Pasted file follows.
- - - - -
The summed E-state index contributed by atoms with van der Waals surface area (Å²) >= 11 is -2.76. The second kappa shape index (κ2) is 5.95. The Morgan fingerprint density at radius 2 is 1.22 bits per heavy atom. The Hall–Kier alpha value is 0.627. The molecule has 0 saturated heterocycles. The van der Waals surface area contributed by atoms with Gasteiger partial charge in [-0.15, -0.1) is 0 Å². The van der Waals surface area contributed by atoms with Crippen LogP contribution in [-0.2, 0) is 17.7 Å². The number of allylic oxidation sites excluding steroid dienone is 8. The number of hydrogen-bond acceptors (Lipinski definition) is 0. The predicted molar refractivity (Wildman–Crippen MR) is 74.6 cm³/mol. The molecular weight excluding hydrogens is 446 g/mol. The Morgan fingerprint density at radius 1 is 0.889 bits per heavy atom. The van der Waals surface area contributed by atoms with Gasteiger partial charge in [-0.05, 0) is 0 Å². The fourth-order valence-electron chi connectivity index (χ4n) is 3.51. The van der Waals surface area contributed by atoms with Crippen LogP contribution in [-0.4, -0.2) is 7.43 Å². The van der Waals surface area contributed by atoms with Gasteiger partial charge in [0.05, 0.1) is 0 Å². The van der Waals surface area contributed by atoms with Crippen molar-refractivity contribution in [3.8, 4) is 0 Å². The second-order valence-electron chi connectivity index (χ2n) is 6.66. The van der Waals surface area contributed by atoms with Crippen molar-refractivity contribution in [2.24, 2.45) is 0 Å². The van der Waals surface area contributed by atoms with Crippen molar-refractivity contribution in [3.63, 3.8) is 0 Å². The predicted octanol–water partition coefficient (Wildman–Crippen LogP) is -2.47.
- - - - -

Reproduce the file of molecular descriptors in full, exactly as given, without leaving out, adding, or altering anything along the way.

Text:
The summed E-state index contributed by atoms with van der Waals surface area (Å²) >= 11 is -2.76. The second kappa shape index (κ2) is 5.95. The Morgan fingerprint density at radius 2 is 1.22 bits per heavy atom. The Hall–Kier alpha value is 0.627. The molecule has 0 saturated heterocycles. The van der Waals surface area contributed by atoms with Gasteiger partial charge in [-0.15, -0.1) is 0 Å². The van der Waals surface area contributed by atoms with Crippen LogP contribution in [-0.2, 0) is 17.7 Å². The number of allylic oxidation sites excluding steroid dienone is 8. The number of hydrogen-bond acceptors (Lipinski definition) is 0. The predicted molar refractivity (Wildman–Crippen MR) is 74.6 cm³/mol. The molecular weight excluding hydrogens is 446 g/mol. The Morgan fingerprint density at radius 1 is 0.889 bits per heavy atom. The van der Waals surface area contributed by atoms with Gasteiger partial charge in [-0.05, 0) is 0 Å². The fourth-order valence-electron chi connectivity index (χ4n) is 3.51. The van der Waals surface area contributed by atoms with Crippen LogP contribution in [-0.4, -0.2) is 7.43 Å². The van der Waals surface area contributed by atoms with Gasteiger partial charge in [0.05, 0.1) is 0 Å². The van der Waals surface area contributed by atoms with Crippen molar-refractivity contribution in [3.8, 4) is 0 Å². The second-order valence-electron chi connectivity index (χ2n) is 6.66. The van der Waals surface area contributed by atoms with Crippen molar-refractivity contribution in [2.24, 2.45) is 0 Å². The van der Waals surface area contributed by atoms with Crippen molar-refractivity contribution in [3.63, 3.8) is 0 Å². The predicted octanol–water partition coefficient (Wildman–Crippen LogP) is -2.47.